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Geary is a free and open-source desktop email application, developed for Linux users written vala language and released under GNU LGPL-v2.1 license. It is simple and straightforward to setup and has modern user interface. It shows email messages as conversations which lets you read a complete discussion without having to find and click from message to message.
It supports almost every major email provider such as Yahoo, Gmail, Outlook and so on, as well as other email services either your own or by some company using IMAP configuration. It notifies you for the new email using desktop notifications so you will never miss an email. It's interface easy and straightforward and email setup is fairly simple. Further more it lets you search and organize your emails easily.

  • Modern and straightforward interface
  • Quick email account setup
  • Shows related messages together in conversations
  • Fast, full text and keyword search
  • Full-featured HTML and plain text message composer
  • Desktop notification of new mail
  • Compatible with GMail, Yahoo! Mail, and other IMAP servers
  • Ability to answer directly in conversations or open it in a separate window
  • Signature support
  • Support for sending as another identity

To install Geary email client in Debian/Ubuntu/Linux Mint open Terminal (Press Ctrl+Alt+T) and copy the following commands in the Terminal:

Available for Ubuntu 17.04 Zesty/16.04 Xenial/Linux Mint 18/other related Ubuntu derivatives
To install Geary email client (Dev builds) in Ubuntu/Linux Mint open Terminal (Press Ctrl+Alt+T) and copy the following commands in the Terminal:

Available for Ubuntu 16.04 Xenial/14.04 Trusty/Linux Mint 18/17/other related Ubuntu derivatives
To install Geary email client (Stable releases) in Ubuntu/Linux Mint open Terminal (Press Ctrl+Alt+T) and copy the following commands in the Terminal:

That's it
Geary Email client is my by same developers who created Shotwell application, it is lightweight and open source email reader alternative to Thunderbird and others. Geary works with most popular webmail services, including Gmail, Yahoo and Outlook, as well as providing IMAP and SMTP support which means you can setup manual IMAP mail service for other providers. Basically it is inspired from webmail client like Gmail, it organizes mails into 'conversations' rather than threads. Conversation styles threading keeps things tidy and neat - quite useful on mailing lists.
If you're a small business owner thinking about making the switch to Linux, no doubt you've heard that compatibility can sometimes be a problem. Linux offers knowledgeable users unparalleled control over their operating systems, but many email clients don't work on the Linux platform. This leaves users to find their own solutions to managing email. Fortunately, there are some great email clients for Linux that many find just as good as those found on other operating systems.

Some of the best Linux email clients, such as Thunderbird, are cross-platform, which means users can enjoy the same interface and performance regardless of what operating system they are using. These are important because users are sometimes required to use systems other than Linux, and being able to import and export email is simply easier on a cross-platform client. Added bonus: Open-source clients tend to have better features overall, according to For small business owners and employees who need to extract email data, any of these clients should suffice when combined with tools like Experian CASS certification solutions.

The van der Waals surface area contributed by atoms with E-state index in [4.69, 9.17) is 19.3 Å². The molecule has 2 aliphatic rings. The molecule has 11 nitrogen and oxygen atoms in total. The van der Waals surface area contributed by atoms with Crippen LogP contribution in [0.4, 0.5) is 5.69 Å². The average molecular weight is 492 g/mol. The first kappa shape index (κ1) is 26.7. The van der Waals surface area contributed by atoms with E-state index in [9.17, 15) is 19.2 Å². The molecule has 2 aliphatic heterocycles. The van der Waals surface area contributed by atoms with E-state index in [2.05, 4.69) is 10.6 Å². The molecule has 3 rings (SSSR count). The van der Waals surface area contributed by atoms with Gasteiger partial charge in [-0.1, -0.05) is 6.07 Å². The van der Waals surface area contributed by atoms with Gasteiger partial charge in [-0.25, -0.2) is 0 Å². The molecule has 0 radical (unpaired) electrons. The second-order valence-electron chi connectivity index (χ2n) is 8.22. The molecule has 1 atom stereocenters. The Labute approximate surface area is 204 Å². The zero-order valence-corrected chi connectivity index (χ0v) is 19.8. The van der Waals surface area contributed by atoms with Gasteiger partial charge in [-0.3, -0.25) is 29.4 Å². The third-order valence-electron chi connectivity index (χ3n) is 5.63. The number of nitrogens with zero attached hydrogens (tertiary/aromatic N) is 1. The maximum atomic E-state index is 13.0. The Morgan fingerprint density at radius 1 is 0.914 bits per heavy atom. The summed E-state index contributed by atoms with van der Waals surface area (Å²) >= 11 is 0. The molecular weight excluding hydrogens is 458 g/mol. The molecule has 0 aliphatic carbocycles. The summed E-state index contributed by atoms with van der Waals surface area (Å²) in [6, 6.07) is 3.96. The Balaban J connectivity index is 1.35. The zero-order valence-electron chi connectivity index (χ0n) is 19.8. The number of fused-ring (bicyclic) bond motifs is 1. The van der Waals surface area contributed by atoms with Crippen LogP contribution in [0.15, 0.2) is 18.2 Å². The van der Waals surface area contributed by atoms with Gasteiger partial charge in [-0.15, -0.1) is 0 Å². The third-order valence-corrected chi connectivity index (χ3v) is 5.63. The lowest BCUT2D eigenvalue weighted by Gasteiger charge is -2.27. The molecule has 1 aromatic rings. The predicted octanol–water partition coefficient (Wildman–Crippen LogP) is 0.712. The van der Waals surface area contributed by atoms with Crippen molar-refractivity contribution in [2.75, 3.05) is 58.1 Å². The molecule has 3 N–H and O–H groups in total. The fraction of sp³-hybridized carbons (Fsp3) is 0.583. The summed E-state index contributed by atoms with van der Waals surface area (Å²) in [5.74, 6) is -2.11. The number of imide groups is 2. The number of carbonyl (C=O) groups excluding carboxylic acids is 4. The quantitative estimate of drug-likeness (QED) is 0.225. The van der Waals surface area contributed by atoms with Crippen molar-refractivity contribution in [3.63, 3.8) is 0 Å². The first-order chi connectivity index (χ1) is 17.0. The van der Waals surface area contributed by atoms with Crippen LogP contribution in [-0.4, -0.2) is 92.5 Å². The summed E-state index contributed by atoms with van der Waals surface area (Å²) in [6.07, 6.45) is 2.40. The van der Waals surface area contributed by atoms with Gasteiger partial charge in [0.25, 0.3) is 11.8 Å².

According to, Thunderbird tops the list of possible Linux email clients, and for good reason: Thunderbird offers pretty much everything you could want in an email client. Developed by Mozilla, the ever-popular creator of the Firefox browser, Thunderbird starts out simple and enables you to expand with multiple add-ons as you like. Mozilla constantly improves Thunderbird, as well; if Thunderbird needs to adapt to changing developments in operating systems or user needs, chances are it will do so fairly quickly. The only area where Thunderbird lacks is in Microsoft Exchange support. For users who need to access their mail through Exchange for their work, Thunderbird, unfortunately, fails to deliver.


According to, Evolution would hold the top spot in this list—if it were cross-platform. The fact that Thunderbird is so highly regarded gives some perspective on the quality of Evolution. One of the most important features for Evolution users is its ability to work with Microsoft Exchange. If you need Exchange for work, Evolution may be the perfect client for you. Evolution also provides more robust email and calendar integration. The calendar feature of Thunderbird is one of its weaker traits, making Evolution stand out in this particular area.

Claws Mail 

Claws Mail goes in the opposite direction of its competitors, aiming for a lightweight client that will appeal to users who prefer a minimalist approach to their email integration. According to NixCraft, Claws Mail is one of the top five cross-platform email clients available. Claws Mail is popular, fast and open-sourced, and it comes with its own set of add-ons. While it does not necessarily compete with the top two on this list, it is a good choice for those using a super-lightweight desktop on a small machine, such as a netbook.

Linux users can use any of these email clients to experience the same level of functionality as they would on any other operating system. Whatever your needs, there is likely a quality email client available now that will meet them.